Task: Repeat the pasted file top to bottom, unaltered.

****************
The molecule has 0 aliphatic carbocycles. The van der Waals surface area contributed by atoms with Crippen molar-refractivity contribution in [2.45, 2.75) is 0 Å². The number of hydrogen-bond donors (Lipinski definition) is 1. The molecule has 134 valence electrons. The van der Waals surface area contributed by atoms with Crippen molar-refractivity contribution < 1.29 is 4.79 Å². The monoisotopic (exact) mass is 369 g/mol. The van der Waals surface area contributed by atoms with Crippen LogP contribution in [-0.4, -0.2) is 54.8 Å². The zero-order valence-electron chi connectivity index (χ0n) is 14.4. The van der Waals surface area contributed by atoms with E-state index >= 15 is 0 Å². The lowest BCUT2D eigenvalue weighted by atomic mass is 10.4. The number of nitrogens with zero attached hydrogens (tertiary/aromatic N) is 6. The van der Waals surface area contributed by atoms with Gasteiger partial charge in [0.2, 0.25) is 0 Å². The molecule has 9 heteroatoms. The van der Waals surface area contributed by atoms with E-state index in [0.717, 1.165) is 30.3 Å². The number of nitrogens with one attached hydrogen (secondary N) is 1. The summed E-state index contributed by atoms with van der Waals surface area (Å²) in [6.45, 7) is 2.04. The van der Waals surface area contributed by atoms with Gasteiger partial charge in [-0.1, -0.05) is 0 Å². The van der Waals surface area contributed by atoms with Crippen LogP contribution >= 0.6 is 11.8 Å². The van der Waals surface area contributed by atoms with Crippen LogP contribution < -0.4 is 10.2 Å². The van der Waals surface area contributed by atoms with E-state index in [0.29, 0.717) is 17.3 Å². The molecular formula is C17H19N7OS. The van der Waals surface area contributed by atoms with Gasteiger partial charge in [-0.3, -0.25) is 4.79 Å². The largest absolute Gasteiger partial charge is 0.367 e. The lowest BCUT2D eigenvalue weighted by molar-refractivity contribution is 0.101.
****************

The molecule has 0 aliphatic carbocycles. The van der Waals surface area contributed by atoms with Crippen molar-refractivity contribution in [2.45, 2.75) is 0 Å². The number of hydrogen-bond donors (Lipinski definition) is 1. The molecule has 134 valence electrons. The van der Waals surface area contributed by atoms with Crippen molar-refractivity contribution < 1.29 is 4.79 Å². The monoisotopic (exact) mass is 369 g/mol. The van der Waals surface area contributed by atoms with Crippen LogP contribution in [-0.4, -0.2) is 54.8 Å². The zero-order valence-electron chi connectivity index (χ0n) is 14.4. The van der Waals surface area contributed by atoms with E-state index >= 15 is 0 Å². The lowest BCUT2D eigenvalue weighted by atomic mass is 10.4. The number of nitrogens with zero attached hydrogens (tertiary/aromatic N) is 6. The van der Waals surface area contributed by atoms with Gasteiger partial charge in [0.2, 0.25) is 0 Å². The molecule has 9 heteroatoms. The van der Waals surface area contributed by atoms with E-state index in [0.717, 1.165) is 30.3 Å². The number of nitrogens with one attached hydrogen (secondary N) is 1. The summed E-state index contributed by atoms with van der Waals surface area (Å²) in [6.45, 7) is 2.04. The van der Waals surface area contributed by atoms with Gasteiger partial charge in [-0.1, -0.05) is 0 Å². The van der Waals surface area contributed by atoms with Crippen LogP contribution >= 0.6 is 11.8 Å². The van der Waals surface area contributed by atoms with Crippen LogP contribution < -0.4 is 10.2 Å². The van der Waals surface area contributed by atoms with E-state index in [0.29, 0.717) is 17.3 Å². The molecular formula is C17H19N7OS. The van der Waals surface area contributed by atoms with Gasteiger partial charge in [-0.3, -0.25) is 4.79 Å². The largest absolute Gasteiger partial charge is 0.367 e. The lowest BCUT2D eigenvalue weighted by molar-refractivity contribution is 0.101.